Variability has always been an issue for experimental psychology, but it is only recently that it has been appreciated as information that is interesting in its own right. In cognitive and psychophysical assessments variability is not just sampling error, it is something produced by a nervous system that is organized and which embodies many different forms of memory. When viewed from a dynamical perspective, the residuals from typical cognitive methodologies are often found to be correlated as a particular type of fractal, 1/f noise. 1/f noises have been observed in a number of seemingly unrelated contexts (quasar light, river and tide height, traffic flow, to name a few) and its appearance is believed to be meaningful, especially as a signature of dynamical complexity. Notably, people who have attention-deficit hyperactivity disorder (ADHD) produce noises in speeded response tasks that are distinctly not of the 1/f variety . The work proposed here is designed to ascertain why this is so, and to use the disorder as a wedge to gain experimental leverage into an understanding of 1/f noise in normal human behavior. The two specific theories evaluated are 1) the possibility that disruptions of the ATP cycle in neuronal energy regulation create attentional dysfunction, and 2) that dopamine dysfunction and its attendant disruption of the reward system in learning affect the timescales over which temporal associations are constructed. The pairing of behavioral and cognitive assessments will allow a better understanding of the causal mechanisms of noise production in ADHD task performance. The significance of this research is twofold. First, 1/f noise combines aspects of order and disorder in a way that its presence is thought to signify aspects of dynamic complexity. Discovering what produces it in human cognition would be tantamount to describing what kind of thing thought is at the systems level. This is one of the unique places in psychology where meaningful contact can be made with fields as diverse as statistical physics and physiology. Second, identification of the cognitive deficits in ADHD has lagged behind advances in establishing its neurobiology. Exploiting the normal 1/f nature of behavior in or to identify core cognitive deficits in ADHD will clarify the nature of the disorder and may suggest directions for treatment.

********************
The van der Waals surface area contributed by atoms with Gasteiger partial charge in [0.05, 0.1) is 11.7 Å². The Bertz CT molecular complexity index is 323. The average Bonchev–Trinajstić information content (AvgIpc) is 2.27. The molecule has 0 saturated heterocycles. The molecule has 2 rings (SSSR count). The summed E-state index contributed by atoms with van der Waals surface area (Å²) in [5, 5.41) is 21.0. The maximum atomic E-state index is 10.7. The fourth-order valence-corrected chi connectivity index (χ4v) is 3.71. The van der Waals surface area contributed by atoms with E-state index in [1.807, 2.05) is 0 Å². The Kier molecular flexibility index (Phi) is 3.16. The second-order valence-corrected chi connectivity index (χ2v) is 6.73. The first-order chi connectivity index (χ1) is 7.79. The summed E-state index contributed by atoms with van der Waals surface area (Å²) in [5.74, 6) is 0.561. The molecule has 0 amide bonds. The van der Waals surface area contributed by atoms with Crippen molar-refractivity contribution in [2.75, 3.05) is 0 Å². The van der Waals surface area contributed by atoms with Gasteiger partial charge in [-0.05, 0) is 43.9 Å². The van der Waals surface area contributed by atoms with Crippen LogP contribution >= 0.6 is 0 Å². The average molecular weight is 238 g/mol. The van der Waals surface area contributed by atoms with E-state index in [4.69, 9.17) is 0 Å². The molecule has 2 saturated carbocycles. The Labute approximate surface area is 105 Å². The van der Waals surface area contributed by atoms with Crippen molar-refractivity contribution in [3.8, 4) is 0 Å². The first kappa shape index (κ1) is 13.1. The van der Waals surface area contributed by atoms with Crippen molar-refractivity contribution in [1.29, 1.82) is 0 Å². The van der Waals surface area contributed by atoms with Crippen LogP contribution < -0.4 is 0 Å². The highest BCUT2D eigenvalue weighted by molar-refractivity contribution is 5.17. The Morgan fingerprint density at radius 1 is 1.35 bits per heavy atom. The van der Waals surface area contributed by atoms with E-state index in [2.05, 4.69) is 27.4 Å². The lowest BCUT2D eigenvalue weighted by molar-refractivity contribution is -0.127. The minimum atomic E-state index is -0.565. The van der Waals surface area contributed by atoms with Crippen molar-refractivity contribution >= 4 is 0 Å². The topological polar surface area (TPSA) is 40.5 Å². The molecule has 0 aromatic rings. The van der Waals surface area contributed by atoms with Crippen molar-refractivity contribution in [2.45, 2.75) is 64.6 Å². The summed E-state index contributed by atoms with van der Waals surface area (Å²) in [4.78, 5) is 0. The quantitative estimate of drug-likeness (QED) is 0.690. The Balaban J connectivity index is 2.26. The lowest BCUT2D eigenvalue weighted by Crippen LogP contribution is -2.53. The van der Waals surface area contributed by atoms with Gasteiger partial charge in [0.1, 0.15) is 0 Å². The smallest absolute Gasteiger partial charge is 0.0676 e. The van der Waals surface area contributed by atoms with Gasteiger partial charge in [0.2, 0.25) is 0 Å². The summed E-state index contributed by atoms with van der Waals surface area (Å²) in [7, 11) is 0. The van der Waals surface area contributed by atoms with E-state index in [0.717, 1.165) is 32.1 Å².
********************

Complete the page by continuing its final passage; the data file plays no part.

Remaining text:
This project concerned the temporal dynamics of cognition and particularly the integrative processes that compromise what is colloquially known as "the present moment". The present moment was defined operationally in our research as the maximum period of time that can be spanned before temporally distributed experiences fragment. An example is the feeling of rhythm. This feeling decays if individual hand, foot, or body movements are separated by more than about 1.5 or 2 seconds. This is well known in so far as metronomes do not typically allow largo tempi slower than 40 beats per minute. The first goal of our research was to assess a range of cognitive operations that are time sensitive and determine if the 1.5 to 2 second timescale was invariant over this range. Initial evidence is that priming, cueing, and apparent motion perception all are constrained by this common timescale. The development of these methods allowed us to test a hypothesis about what ADHD is. The dogma on ADHD is that it is an attention deficit disorder, hence its name. However, it is well known to those who read the literature critically that this point of view has not been experimentally justified. Recent evidence that dopamine pathways have abnormal PET and fMRI signatures in ADHD led us to conjecture that the processes of mental integration would have less time to operate in people with this syndrome. In other words we hypothesized that people with ADHD have a shorter present moment. In so far as vigilance requires sustained attention, attention does have a time based component and disruptions in the processes that permit mental continuity will look like attention disorders. However we hypothesize that not just vigilance is affected in ADHD, but all the behavioral and perceptual outcomes that are time sensitive. So for example we propose that people with ADHD would not need a metronome that goes down to 40 bpm - their integrative processes being already compromised at delays of 1.5 seconds. So ADHD is conceived here to be as much a rhythm disorder as it is an attention disorder. Using the same methods that we benchmarked in normal controls we did indeed discover that in those paradigms where we could reliable measure a present moment people with ADHD do have shorter time horizons. This work has the promise to give new direction to this field and clarify diagnosis which has historically been a source of controversy.